Published September 28, 2023 | Version v1
Dataset Open

Thallus hydrophobicity: a low-cost method for understanding lichen ecophysiological responses to environmental changes

  • 1. University of Minnesota
  • 2. National University of Córdoba


Premise: Methods to evaluate lichen thalli hydrophobicity were described in the past, but only recently this was shown to be an important functional trait related to water regulation dynamics that could be used to predict future climate change effects.

Methods and Results: Our protocol requires only a micropipette, distilled water, a tripod and a phone or camera. Hydrophobicity is inferred from multiple metrics associated with absorption times of standardized droplets (initial and total absorption time). We used a dataset of 93 lichen taxa with different growth forms and from different biomes and demonstrated that this method is well suited for capturing different levels of hydrophobicity, including very hydrophilic species.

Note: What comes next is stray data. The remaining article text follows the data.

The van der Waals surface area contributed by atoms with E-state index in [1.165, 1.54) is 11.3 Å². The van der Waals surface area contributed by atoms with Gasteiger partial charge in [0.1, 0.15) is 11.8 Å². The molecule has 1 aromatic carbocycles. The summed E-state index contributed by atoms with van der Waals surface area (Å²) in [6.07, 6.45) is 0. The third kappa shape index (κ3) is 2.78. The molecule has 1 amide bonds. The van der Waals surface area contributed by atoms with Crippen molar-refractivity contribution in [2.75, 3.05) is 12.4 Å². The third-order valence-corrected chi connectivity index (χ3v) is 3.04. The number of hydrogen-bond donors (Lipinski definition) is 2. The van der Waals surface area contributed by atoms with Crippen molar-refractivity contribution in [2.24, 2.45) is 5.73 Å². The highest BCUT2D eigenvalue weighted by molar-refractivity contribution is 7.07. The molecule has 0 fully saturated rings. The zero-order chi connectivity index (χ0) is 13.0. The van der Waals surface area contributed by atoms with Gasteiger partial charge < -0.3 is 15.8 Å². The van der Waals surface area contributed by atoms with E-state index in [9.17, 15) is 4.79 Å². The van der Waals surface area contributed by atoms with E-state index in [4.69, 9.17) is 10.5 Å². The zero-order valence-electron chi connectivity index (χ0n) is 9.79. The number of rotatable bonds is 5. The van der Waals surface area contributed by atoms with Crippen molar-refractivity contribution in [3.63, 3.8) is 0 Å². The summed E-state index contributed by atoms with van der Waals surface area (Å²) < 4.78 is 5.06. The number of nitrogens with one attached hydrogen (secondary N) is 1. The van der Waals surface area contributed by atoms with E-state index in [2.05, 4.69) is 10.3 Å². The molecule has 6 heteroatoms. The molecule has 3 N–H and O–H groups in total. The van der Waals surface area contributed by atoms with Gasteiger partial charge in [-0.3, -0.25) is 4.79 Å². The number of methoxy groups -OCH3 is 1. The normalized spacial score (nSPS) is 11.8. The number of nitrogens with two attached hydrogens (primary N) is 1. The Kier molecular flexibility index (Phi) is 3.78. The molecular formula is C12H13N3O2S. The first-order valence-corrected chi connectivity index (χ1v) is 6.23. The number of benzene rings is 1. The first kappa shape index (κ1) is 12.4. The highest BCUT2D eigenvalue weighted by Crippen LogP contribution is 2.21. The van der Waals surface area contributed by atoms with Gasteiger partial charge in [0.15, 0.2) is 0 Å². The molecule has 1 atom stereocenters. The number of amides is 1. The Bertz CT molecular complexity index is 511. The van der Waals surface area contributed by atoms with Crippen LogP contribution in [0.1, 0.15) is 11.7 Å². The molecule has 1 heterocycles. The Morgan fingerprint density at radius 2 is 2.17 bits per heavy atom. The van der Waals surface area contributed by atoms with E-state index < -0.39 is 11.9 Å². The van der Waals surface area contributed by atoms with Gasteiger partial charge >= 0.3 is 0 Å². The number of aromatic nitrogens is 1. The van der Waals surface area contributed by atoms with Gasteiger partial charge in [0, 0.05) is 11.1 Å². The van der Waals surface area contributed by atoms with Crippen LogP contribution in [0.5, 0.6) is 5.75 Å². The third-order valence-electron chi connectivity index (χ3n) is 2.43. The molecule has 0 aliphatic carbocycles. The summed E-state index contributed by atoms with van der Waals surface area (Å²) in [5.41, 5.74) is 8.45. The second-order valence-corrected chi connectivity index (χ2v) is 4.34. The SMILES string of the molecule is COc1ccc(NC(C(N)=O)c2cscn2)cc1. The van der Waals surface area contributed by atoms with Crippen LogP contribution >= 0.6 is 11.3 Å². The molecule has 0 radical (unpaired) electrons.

Conclusions: Our results show that the measurement of lichen hydrophobicity is a rapid and low-cost method to assess an ecophysiologically based lichen functional trait that can be used with almost no limitations, including in different climates, lichen species, and growth forms.


It only requires programs that can read .csv files.

Funding provided by: University of Minnesota
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